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October 12, 1946 - Image 5

Resource type:
Text
Publication:
The Michigan Daily, 1946-10-12

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SATURDAY, OCTOBER 12, 1946

THE - MTCHTcAN DATLY

PAGE FIVE

a°." as uaaav.rai a.r ra aa a
1 __ ' _

Petitions Due
For Positions
n Assembly
Interviewees Must Present
Eligibility, Membership Cards
At Consultations Next Week
Petitions for Assembly positions for
the coming year will be due at noon
today in the Undergraduate Office
of the League, according to Jeanne
Clare, president of Assembly Asso-
ciation.
Eligible independent residents of
league houses may apply for the fol-
lowing posts on the central commit-
tee for League House Dances, to be
held in the form of open houses on
Saturday afternoons in the League
Ballroom: general chairman; assist-
ant chairman, who will be in charge
of tickets and finance; publicity; dec-
orations; and entertainment which
includes program and hostess ar-
rangements.
There are also several important
positions open to all eligible inde-
pendent women. They are: chair-
man of teas, who will work with
Panhellenic Association in the
sponsorship of faculty and other
teas; assistant chairman of the so-
cial committee, who will aid Sue
Smith, general chairman, with
plans for forthcoming Assembly
affairs; and assistant project
chairman, who will serve under
Phyllis Petit, general chairman, in
arranging for project activies,:
such as Tag Day.
Miss Clare particularly stressed the
importance of the Coke Bar Chair-
man, who will have charge of conces-
sions at campus dances. Coke Bar is
the chief source of revenue to the
Association, so that its chairmanship
is a key position.
A detailed list of the duties
which these various posts will en-
tail is posted in the Undergraduate
Office. Petitions may be obtained
in the Office of the Social Director,
and coeds must sign for interviews
at the time petitions are turned in.
Interviews will be held next week,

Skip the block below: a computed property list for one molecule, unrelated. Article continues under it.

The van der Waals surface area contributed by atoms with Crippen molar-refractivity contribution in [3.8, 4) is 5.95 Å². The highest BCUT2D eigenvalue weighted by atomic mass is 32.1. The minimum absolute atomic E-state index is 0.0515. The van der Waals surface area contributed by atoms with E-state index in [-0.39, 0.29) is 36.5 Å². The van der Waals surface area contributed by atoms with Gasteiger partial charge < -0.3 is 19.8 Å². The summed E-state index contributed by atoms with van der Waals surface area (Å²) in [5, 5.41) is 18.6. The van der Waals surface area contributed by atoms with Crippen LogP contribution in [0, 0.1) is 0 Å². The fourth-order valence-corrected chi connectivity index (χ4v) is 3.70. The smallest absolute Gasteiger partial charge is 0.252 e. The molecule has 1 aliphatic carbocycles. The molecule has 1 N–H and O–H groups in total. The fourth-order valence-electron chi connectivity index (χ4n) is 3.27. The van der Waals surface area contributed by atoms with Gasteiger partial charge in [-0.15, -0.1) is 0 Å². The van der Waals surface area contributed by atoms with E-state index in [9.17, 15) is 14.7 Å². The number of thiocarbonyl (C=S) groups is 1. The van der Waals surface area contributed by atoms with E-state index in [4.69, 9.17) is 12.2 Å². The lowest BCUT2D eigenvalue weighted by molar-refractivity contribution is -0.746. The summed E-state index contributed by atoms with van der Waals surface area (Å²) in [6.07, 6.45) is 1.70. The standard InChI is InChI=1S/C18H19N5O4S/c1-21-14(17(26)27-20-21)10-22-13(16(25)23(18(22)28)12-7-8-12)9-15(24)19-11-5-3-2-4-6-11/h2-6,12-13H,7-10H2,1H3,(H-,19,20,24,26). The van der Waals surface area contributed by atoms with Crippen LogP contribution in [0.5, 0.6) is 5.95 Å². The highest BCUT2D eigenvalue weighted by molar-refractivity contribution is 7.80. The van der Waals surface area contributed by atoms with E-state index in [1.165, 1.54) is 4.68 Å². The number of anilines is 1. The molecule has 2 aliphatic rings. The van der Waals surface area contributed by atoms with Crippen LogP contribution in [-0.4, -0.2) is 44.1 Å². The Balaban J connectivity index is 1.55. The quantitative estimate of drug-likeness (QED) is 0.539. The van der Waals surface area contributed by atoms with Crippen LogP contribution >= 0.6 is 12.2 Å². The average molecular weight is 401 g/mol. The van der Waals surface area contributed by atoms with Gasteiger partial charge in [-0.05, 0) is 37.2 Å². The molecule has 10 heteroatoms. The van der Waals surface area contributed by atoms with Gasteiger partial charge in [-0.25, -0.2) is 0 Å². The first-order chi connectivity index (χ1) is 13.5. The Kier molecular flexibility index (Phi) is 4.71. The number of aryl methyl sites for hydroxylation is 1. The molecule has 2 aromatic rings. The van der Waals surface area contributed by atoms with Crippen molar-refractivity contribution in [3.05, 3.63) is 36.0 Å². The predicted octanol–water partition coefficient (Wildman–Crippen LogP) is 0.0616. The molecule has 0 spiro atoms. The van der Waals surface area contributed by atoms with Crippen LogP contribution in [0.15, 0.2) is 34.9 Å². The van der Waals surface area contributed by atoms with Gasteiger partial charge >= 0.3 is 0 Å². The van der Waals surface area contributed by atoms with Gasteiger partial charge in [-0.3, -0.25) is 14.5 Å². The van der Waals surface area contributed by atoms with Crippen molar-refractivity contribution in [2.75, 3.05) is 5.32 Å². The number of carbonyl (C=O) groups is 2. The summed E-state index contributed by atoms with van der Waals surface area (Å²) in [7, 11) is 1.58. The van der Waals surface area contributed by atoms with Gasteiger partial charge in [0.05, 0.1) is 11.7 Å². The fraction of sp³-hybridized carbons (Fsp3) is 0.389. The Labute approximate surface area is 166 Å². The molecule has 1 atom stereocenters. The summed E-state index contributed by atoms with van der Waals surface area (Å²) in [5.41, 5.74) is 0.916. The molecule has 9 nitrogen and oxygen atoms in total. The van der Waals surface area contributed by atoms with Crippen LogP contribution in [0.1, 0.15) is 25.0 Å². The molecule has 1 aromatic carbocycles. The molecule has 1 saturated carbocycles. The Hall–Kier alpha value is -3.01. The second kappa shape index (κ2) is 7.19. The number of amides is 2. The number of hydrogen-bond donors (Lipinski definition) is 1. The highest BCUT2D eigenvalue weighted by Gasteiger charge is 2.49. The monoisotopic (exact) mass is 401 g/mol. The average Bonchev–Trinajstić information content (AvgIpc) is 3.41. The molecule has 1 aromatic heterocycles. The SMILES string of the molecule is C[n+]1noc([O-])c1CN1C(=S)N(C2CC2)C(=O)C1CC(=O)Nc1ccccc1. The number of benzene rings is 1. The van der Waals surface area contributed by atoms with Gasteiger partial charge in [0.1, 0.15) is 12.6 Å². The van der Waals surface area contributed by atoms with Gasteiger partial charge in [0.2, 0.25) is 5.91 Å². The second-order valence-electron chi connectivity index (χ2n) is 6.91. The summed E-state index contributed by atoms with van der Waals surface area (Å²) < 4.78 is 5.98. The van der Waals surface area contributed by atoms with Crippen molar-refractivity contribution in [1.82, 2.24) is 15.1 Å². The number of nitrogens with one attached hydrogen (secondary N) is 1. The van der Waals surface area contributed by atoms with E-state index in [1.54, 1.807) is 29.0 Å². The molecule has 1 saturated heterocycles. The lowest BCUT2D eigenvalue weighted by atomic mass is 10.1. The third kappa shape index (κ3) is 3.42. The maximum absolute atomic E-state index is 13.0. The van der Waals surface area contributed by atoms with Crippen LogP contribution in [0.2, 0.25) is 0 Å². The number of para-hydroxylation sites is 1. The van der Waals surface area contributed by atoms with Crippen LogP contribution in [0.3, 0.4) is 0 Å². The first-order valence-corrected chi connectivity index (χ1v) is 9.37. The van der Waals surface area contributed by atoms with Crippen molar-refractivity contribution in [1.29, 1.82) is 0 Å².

and petitioners will be required to
bring their eligibility cards, signed by
the Merit-Tutorial Committee, and
Assembly Membership cards, which
may be procured in Room D on the
third floor of the League.
Miss Clare urges all interested in-
dependent women to apply for these
posts, since it is an opportunity for
them to become an integral part of
their organization.

GIRL SNIPER NOW STUDENT - The caption accompanying these pictures from Sovfoto, Russian photo
agency, says they show Nina Lohkovskaya, who commanded girl snipers during ths war, as a student (left)
and (right) wearing her decorations for bravery.

Sophs To Try
For Positions
In Floorshow
Final tryouts for the Soph Cabaret
floorshow will be held today in the
League.
The rooms where the tryouts will
be held will be posted on the bulletin
board at the League Main Desk. Betty
Estes. will hold singing tryouts from
10 a.m. to noon today. There will be
a chorus of about thirty coeds and
solo and trio numbers also.
Joanne Bromm, dance chairman,
will direct the dancing tryouts from
9 to 10 a.m. today. Specialty act try-
outs, which include skits, acting roles,
monologues and musical talent will
be from 10 to 11 a.m. today. These
tryouts are under the direction of
Mary Stierer, floorshow chairman.
All coeds trying out for the Cabaret
floorshow must turn in their eligi-
bility cards tomorrow. These cards
should be put in Polly Hanson's box
in the Undergraduate Office of the
League.
Members of the Cabaret finance
committee will begin the collection of
sophomore class dues Tuesday. They
will visit all dormitories, sorority
houses and private homes where
sophomore coeds are living.
Affiliated Coeds
To Sign for Posts
All affiliated coeds who are eligi-
ble and wish to work on a committee
for the Panhellenic Ball may sign
up Monday and Tuesday on the Pan-
hel bulletin board in the Undergrad-
uate Office of the League.
Volunteers are needed for publicity,
programs, refreshments and patrons
committees. The central committee
also urges coeds to sign up to work on
the decorations committee as many
will be needed.
Panhel Ball is an annual event giv-
en for and by sorority women on
campus.

Dance Classes
Will Be Held
For Students
A meeting will be held at 4:30 p.m.
Monday in the League for coeds wish-
ing to serve as assistant instructors
for the Dancing classes sponsored by
the League Council.
Miss Ethel A. McCormick and John
Gwin, former Arthur Murray teacher,
will speak at the meeting. Mr. Gwin
will teach the class which consists of
a course of eight lessons. The class
will be held at 7:30 p.m. Tuesdays and
Wednesdays in the League Ballroom,
beginning this week.
At least 150 will be needed to help
instruct. Eligibility cards must be
presented at Monday's meeting. Ar-
rangements have been made for those
who would like to stay and use the
Ballroom for dancing practice after
the classes.
Coeds serving as assistant teachers
will not only be part of an important
League activity, but they will also
profit from an unusual opportunity
to receive free professional instruc-
tion in dancing.

WAA Will Hold
Swim Contest
WAA will hold its Intramural
Swimming Meet at 7:30 p.m. Tues-